|Year : 2016 | Volume
| Issue : 6 | Page : 510-513
Reducing suicide rates: Need for public health and population interventions
Department of Psychiatry, Christian Medical College, Vellore, Tamil Nadu, India
|Date of Web Publication||30-Nov-2016|
K S Jacob
Department of Psychiatry, Christian Medical College, Vellore - 632 002, Tamil Nadu
Source of Support: None, Conflict of Interest: None
| Abstract|| |
Recent studies from India have challenged the fact that the majority of the people who die by suicide have severe mental illness; they have demonstrated its frequent links to environmental stress, social, cultural, economic, and political correlates. Suicide, a complex phenomenon, is a final common pathway for a variety of causal etiologies. Nevertheless, psychiatry continues to argue for curative solutions based on the reductionistic biomedical model, rather than support public health measures to manage the larger sociocultural, economic, and political context. While psychiatry and curative medicine help many people in distress, specific mental health interventions are unlikely to impact secular trends in the rates of suicide. The reduction of population rates of suicide requires a range of public health measures.
Keywords: Deliberate self-harm, India, prevention, suicide
|How to cite this article:|
Jacob K S. Reducing suicide rates: Need for public health and population interventions. Indian J Psychol Med 2016;38:510-3
| Introduction|| |
Suicide has been recognized as a major public health problem affecting all nations in general and low- and middle-income countries in particular. It has an adverse impact on individuals, families, communities, and on society as a whole. The WHO Mental Health Action Plan 2013 − 2020 foregrounds the prevention of suicide and has included indicators that measure progress.
| Correlates, Focus, And Inadequacies|| |
Research has identified a diverse group of risk factors for suicide. The results have been used to argue for specific preventive strategies. However, part perceptions, which highlight particular correlates, argue for specific solutions while ignoring others, are partial responses to a complex, multidimensional problem. Psychiatry continues to focus on the individual when the need is for a change in contexts, environments, and populations. The issues are briefly highlighted in [Table 1].
|Table 1: Isolated research findings, individual treatments, public health strategies|
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| Need For A Comprehensive Approach|| |
Suicide, behavior, is a final common pathway for a variety of factors: predisposing, precipitating, and perpetuating causes. Nevertheless, each of the risk factors and condition associated with suicide is neither necessary nor sufficient for suicide. Consequently, there are no single or simple solutions to preventing suicide. While interventions have shown a reduction in method-specific or site-specific rates, there is no firm evidence to suggest an overall reduction in suicide. A national strategy encompassing diverse approaches needs to be in place to achieve any degree of success. Multi-sectoral and comprehensive approaches are required. On the other hand, medicalizing suicide or reducing it to a psychiatric label will prove inadequate for reducing population rates.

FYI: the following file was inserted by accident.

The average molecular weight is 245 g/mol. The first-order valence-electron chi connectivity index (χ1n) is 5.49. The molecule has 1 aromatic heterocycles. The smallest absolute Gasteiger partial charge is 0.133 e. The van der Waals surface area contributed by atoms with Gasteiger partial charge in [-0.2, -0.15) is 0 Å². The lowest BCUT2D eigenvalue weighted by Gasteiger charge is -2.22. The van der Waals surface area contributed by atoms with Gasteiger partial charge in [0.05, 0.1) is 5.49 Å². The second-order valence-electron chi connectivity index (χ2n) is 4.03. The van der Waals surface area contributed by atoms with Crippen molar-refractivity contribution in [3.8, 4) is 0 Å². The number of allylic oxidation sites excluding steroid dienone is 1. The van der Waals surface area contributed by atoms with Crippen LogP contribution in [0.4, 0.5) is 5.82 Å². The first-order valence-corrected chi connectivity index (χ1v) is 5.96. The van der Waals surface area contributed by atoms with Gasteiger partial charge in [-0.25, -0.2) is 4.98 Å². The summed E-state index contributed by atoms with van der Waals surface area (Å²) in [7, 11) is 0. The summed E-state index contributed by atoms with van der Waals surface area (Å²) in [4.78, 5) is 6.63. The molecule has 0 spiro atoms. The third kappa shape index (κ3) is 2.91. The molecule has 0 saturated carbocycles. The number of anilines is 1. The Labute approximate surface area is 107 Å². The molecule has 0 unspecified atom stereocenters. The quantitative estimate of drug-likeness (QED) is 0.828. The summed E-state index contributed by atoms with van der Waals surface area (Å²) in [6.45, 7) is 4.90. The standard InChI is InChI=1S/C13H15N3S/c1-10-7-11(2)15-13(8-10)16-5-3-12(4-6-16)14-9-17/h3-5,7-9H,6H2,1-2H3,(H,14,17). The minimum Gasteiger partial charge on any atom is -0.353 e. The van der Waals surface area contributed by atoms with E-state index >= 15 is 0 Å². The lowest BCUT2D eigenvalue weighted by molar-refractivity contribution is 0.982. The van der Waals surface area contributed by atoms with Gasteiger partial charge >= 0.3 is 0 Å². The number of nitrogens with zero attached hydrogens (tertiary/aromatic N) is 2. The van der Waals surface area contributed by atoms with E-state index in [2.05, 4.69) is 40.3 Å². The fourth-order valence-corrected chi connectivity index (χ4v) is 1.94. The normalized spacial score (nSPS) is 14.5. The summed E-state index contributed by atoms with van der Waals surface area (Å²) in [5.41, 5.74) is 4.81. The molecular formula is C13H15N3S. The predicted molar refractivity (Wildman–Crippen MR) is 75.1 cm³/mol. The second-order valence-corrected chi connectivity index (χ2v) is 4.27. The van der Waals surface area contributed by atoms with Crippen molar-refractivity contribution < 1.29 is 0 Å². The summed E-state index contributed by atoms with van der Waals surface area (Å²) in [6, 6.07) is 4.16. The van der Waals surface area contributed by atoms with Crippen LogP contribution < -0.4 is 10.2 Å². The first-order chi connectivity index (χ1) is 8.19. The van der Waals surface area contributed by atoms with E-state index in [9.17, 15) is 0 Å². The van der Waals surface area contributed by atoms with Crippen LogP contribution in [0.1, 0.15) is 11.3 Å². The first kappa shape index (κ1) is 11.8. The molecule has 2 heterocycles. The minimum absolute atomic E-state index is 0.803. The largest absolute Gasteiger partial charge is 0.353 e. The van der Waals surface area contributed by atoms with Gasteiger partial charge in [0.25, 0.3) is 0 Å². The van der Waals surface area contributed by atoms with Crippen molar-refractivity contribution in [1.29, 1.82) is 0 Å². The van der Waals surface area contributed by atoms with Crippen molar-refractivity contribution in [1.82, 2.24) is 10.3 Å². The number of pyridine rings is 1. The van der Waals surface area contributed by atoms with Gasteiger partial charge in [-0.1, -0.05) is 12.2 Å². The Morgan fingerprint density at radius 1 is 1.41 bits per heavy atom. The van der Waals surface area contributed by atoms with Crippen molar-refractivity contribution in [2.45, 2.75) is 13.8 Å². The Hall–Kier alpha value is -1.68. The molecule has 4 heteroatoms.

| Suicide And Public Health|| |
The poor health status of populations in the poorest countries is related to chronic poverty working through a lack of basic needs and access to health services, social discrimination, economic insecurity, and political exclusion. Suicide is also associated with many of these sociodemographic, cultural, and economic correlates and demands comprehensive population-based strategies. Many of the risk factors associated with suicide require a social security net provided by the state. Without a social security net many vulnerable individual face significant socioeconomic distress, which can easily propel them toward the option of suicide. The egalitarian society promised in the Indian constitution requires the provision of basic needs such as clean water, nutrition, housing, health care, education, and employment. In addition, it should provide gender justice and protect against social exclusion. Without such public health approaches, suicide prevention would remain on paper with the medical and psychiatric approaches currently advocated completely inadequate for the task of reducing suicide rates. Multidimensional problems like suicide require large-scale public health interventions to reduce suicide rates of populations.
| Conclusion|| |
Many risk factors associated with suicide are neither necessary nor sufficient for death making the search for single and direct solutions impossible. Nevertheless, experts tend to identify causal mechanisms operating in a minority of suicides and suggest single and simplistic solutions to manage the complex individual and social phenomenon of suicide. They rarely push for comprehensive national responses. Comprehensive solutions demand a package of macroeconomic policies that reduce the impact of free-markets, schemes which meet basic human needs and rights, psychosocial interventions that organize local support within communities, an essential pesticide list that excludes lethal compounds, gender justice, universal primary health care, legal and social protection for the vulnerable and increasing awareness and education through mass media.
Financial support and sponsorship
Conflicts of interest
There are no conflicts of interest.
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